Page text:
An 82-year-old woman was pronounced dead at a nursing home in New York, but three hours later, at a funeral home, she was found breathing, according to authorities.
The incident happened a few days after a similar incident in the state of Iowa.
The woman was pronounced dead at a nursing home in the town of Fort Jefferson on Long Island at 11:15 a.m. Saturday, Suffolk County police said.
She was taken to a funeral home at 1:30 p.m. and was found breathing at 2:09 p.m., according to police.
The woman, whose identity was not revealed, was rushed to the hospital, but as of yesterday (Monday), no further information was released regarding her condition.
The case was transferred to the New York State Attorney General's Office for investigation.
State health authorities have also launched an investigation, spokeswoman Monica Pomeroy said.
According to a press release issued last month, the nursing home where the elderly woman stayed was named one of the best nursing homes by US News & World Report for 2022-2023.
Officials from the funeral home said in a statement that "out of respect for the privacy of the families, we are not in a position to comment on the incident."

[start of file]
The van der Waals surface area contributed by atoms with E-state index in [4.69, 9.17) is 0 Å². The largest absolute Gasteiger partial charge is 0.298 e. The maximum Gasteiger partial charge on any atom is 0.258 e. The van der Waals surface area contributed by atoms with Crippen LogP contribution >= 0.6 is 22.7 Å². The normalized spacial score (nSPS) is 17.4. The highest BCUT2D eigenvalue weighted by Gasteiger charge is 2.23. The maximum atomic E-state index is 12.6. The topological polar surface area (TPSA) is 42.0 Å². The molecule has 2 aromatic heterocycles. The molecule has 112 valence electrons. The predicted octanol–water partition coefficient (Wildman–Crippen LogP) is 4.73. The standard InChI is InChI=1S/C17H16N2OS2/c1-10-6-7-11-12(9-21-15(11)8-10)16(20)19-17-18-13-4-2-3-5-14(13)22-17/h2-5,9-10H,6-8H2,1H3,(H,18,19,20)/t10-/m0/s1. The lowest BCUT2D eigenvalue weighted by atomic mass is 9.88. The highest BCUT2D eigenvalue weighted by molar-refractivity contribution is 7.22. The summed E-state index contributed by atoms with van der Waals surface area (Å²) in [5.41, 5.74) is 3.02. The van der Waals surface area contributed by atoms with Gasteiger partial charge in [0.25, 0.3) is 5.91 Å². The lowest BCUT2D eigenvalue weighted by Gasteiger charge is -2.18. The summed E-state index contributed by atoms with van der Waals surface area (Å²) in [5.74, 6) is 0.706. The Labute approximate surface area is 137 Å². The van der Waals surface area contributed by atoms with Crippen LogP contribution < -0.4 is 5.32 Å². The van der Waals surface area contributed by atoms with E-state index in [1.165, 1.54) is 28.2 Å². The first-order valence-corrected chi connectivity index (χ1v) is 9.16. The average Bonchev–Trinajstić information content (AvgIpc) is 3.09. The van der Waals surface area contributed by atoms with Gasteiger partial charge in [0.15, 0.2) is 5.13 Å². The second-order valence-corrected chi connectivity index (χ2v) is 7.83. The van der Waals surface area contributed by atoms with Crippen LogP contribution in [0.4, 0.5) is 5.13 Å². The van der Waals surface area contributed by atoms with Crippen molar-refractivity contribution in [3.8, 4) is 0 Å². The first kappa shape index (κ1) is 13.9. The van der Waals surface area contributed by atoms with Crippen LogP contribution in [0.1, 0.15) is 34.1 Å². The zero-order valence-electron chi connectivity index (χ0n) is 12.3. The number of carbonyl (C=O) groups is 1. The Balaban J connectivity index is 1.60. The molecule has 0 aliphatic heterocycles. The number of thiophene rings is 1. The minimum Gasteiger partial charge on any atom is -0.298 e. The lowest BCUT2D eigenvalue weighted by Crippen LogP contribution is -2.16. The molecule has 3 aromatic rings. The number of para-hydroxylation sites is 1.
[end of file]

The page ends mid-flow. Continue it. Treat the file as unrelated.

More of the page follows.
Nursing home in New York (photo: official website, Facebook)
A few days ago, a nursing home in Iowa where a similar incident happened was fined ten thousand dollars.
Authorities said a 66-year-old woman was pronounced dead Jan. 3 at the hospice where she was being treated.
Her body was placed in a body bag and taken to a funeral home, where employees discovered she was still breathing and called emergency services.
According to the report, "they saw her chest move and heard her choking." The woman was returned to hospice, where she died on Jan. 5, according to the Iowa Department of Audits and Appeals report.
"We are in close contact with the woman's family, we have completed an investigation into the incident," Lisa Eastman, the hospice's CEO, told CBS News. "We are committed to our patients and committed to providing them with support and care at the end of their lives.
The employees undergo routine training so that they can support the patients in the best possible way, even at the time of their death."